Friday, August 12, 2011

Something's Rotten in the State of Colorado?

This is a topic that is both touchy and one that has understandably not received much coverage, and I have waffled on what, if anything, to say about it; hard facts are in short supply, rumors are rampant, and the fall-out has very unpleasant possible ramifications. I am going to avoid the rumors and innuendo as much as possible, but this is a topic that is central to the continuance of our sport.

What is indisputable is that in 2007/2008, the PBR brass loudly trumpeted their new drug testing committee, and proceeded to test bulls over the season for performance enhancing drugs. This historic testing all yielded negative results. Whether this testing continued in any significant way is unclear, but there certainly was a lot less PR about it. Then came Pueblo in 2011.

I will defer to Don and Janelle Kish here, who have posted a letter on their website regarding this matter. And I quote:

As a PRCA and a PBR Stock Contractor and an ABBI Share holder and past president I am embarrassed of the recent findings from the drug testing during the PBR/ABBI Pueblo, Colorado event.

Money and notoriety has led some to a “new way of thinking” they have no regard for the safety, well being and future of the animal athlete. To think a person will cheat or try to win at any cost is alarming to say the least. That makes it a sad time to be a Stock Contractor...

We are very disappointed with the individuals that have enabled the drug use, with no regard for the time, money, effort and wisdom put towards the Bucking Bull Industry.

(See the full letter linked on the page here.)

I will also defer to the UBBI, which has unveiled a new rules in response to the unfolding drama:
UBBI Headquarters (June 15, 2011)–Due to recent developments within the bucking bull competition industry regarding the suspected use of drugs, substances and other agents believed to enhance the performance of bucking bulls, the United Bucking Bulls, Inc has added specific policy and enforcement guidelines to it’s 2011 Rule Book.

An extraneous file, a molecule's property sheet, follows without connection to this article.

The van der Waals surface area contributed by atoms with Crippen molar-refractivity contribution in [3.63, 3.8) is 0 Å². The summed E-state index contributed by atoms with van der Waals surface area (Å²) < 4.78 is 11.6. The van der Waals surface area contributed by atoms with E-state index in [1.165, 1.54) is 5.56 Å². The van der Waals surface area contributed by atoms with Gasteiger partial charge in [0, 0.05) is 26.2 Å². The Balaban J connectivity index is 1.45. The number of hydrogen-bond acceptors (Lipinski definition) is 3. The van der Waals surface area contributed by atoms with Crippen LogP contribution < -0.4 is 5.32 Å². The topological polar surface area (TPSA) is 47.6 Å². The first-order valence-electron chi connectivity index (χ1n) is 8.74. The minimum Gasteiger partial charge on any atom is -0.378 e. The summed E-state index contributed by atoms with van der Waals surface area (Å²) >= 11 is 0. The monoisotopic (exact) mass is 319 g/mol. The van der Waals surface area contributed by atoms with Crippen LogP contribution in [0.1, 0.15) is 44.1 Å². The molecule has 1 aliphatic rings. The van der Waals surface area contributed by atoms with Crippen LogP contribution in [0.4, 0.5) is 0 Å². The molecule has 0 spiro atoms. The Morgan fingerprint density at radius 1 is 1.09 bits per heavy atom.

(See the full press release here).

To say that this is alarming is an understatement, for any number of reasons. I guess it was naive for any of us to expect that this could never happen, even if the "cowboy way" is supposed to be above cheating. As with any sport in which money is involved and one part of the equation is an animal who can't speak out, someone, somewhere will find a way to take shortcuts, no matter the potential harm to the animal or the industry at large. (This is why we have thoroughbreds who run very fast and have exceptionally poor feet, and the sad racking horses that have been "sored" to get a gross, exaggerated parody of what their natural gait should be.) I don't think that this is a model that any true fan of bull riding would like to see the sport follow. There are of course legitimate veterinarian-recommended reasons to use steroids and other drugs classified as "performance enhancing" on animals, but if any of the rumors are remotely true, the scale means this was not solely legitimate veterinarian-endorsed, health-related use.

The potential harm to the bucking bulls is obvious. To drug a bull into performing beyond its natural capabilities is a short-term strategy at best. And for all those dedicated to improving the genetics of bucking bulls, this can only be seen as a nightmare. Not only are there potential fertility issues with animals who have been doped regularly, there is also the issue that perhaps some of the bulls people chose to use in their breeding programs simply would not have made the cut if performance enhancing drugs had not been used. Now, obviously drugs can't make any bull into a top bull, but for any contractor trying to find the magic blend of genetics to get a good set of bulls, having to worry that a bull might have poor reproductive qualities and not be as great as advertised without performance enhancing drugs? Let the headaches begin.

Part of the reason this has been kept so quiet, I suspect, is of course that the "no publicity is bad publicity" creed doesn't pan out here. This is, quite simply, terribly bad from every possible angle. It is simply appalling that some stock contractors would basically hand extreme activists the ammunition that has the potential to take them, and the entire sport, down. And if that thought is frightening, just consider what could happen if the USDA/FDA became involved. As far as I am aware, these federal bodies make absolutely no distinction between "rodeo" cattle and food cattle. Non-food-grade drugs making their way into the food stream is a gigantic potential problem that could have far-ranging and unpleasant implications.